Virgin Galactic Fires New Engines for Satellite-Launching Rocket

NewtonOne Rocket Motor Test Fire
NewtonOne rocket motor test firing Jan. 14, 2014. (Image credit: Virgin Galactic)

Virgin Galactic has tested its new fleet of liquid-fueled rocket engines and unveiled additional details about the company's plans to use these hybrid motors to launch commercial satellites into orbit.

The engines, dubbed "NewtonOne" and "NewtonTwo," were test-fired last week, as part of an ongoing program to develop a new launch vehicle for small satellites. The expendable two-stage, liquid-fueled rocket, called LauncherOne, could make its first flights as early as 2016, company officials have said.

"We are proud of the great progress our propulsion team has made in reaching these milestones," Virgin Galactic CEO George Whitesides said in a statement. "Combined with parallel progress made by the company in advanced tank and avionics technology, we are now well on our way to providing customers with the lowest cost opportunity for small satellite manufacturers and operators to buy a dedicated ride to space." [Gallery: Virgin Galactic's LauncherOne Rocket for Satellite Missions]

NewtonOne, which powers the rocket's upper stage, is designed to provide 3,500 pounds of thrust. After dozens of previous tests, engineers last week fired the NewtonOne engine for five minutes, which is how long it will be fired during real satellite launches, according to Virgin Galactic officials.

The larger NewtonTwo engine, which powers the main stage of the rocket, is designed to provide 47,500 pounds of thrust. The engine has previously been fired multiple times for short durations, and a longer test is expected to occur in the coming months, company officials said.

Both engines were custom-designed and built by Virgin Galactic in Mojave, Calif., for the LauncherOne program. "The unique environment in Mojave enables the team to design, manufacture, assemble and test the engines in a single location, which allows us to make progress swiftly," Whitesides said.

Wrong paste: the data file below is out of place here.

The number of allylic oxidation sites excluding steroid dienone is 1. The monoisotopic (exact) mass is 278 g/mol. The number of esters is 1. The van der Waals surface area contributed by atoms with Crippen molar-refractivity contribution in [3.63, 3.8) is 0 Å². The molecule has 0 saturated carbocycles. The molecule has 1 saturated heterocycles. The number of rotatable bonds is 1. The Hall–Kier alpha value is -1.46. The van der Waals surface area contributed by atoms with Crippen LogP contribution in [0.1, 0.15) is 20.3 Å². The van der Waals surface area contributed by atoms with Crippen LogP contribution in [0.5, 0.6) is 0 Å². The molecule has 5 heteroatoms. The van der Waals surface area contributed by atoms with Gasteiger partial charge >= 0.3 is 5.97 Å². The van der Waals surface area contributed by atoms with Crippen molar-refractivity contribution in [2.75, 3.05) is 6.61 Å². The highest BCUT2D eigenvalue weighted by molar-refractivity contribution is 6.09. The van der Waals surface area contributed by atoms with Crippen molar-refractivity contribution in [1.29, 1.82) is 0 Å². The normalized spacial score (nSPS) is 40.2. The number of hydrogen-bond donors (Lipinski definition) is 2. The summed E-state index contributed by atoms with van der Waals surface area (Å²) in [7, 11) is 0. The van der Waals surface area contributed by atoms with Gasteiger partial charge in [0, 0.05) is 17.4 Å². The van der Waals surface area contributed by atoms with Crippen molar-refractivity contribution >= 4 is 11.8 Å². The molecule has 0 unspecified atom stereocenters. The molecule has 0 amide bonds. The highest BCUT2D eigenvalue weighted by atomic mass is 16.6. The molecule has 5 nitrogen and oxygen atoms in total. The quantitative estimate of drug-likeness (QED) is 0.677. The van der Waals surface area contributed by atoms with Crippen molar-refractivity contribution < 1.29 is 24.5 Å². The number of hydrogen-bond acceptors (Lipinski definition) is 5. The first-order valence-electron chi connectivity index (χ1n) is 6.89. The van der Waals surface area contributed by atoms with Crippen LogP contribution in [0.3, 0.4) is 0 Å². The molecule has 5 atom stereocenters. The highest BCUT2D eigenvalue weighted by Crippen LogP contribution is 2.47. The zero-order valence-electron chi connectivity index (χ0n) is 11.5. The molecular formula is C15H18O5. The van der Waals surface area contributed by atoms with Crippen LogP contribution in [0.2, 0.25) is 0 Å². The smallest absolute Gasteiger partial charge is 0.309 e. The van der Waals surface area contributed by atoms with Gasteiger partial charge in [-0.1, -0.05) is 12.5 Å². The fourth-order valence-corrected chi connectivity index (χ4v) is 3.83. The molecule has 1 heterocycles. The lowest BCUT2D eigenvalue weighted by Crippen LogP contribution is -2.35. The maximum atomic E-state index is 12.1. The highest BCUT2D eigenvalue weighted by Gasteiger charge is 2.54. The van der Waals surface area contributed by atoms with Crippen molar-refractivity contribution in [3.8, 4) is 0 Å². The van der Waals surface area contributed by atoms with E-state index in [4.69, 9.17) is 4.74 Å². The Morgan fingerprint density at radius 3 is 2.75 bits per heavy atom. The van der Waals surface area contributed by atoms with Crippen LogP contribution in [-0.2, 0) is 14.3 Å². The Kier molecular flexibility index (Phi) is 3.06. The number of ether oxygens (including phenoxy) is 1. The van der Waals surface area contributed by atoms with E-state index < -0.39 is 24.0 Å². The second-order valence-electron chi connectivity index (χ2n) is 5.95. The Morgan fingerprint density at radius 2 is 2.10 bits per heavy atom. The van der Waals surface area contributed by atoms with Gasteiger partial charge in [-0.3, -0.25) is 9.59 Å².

LauncherOne will be carried high into the sky by Virgin Galactic's huge WhiteKnightTwo airplane, then released to make its own way to orbit. WhiteKnightTwo also serves as mothership for the company's SpaceShipTwo space plane, which officials say should start making suborbital passenger flights later this year.

The LauncherOne setup will enable Virgin Galactic to provide frequent and affordable flights to orbit, company officials said.

"Our lives have already been improved immeasurably by satellite technology, but we can do so much more if we can bring launch systems into the 21st century," Whitesides wrote in a blog post on the company's website. "Satellites are getting smaller, smarter and lighter, but launches are as expensive, unreliable and infrequent as ever. We aim to change that and, by doing so, dramatically extend the user base and the scope and quality of satellite applications."

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Denise Chow
NBC News science writer

Denise Chow is a former staff writer who then worked as assistant managing editor at Live Science before moving to NBC News as a science reporter, where she focuses on general science and climate change. She spent two years with, writing about rocket launches and covering NASA's final three space shuttle missions, before joining the Live Science team in 2013. A Canadian transplant, Denise has a bachelor's degree from the University of Toronto, and a master's degree in journalism from New York University. At NBC News, Denise covers general science and climate change.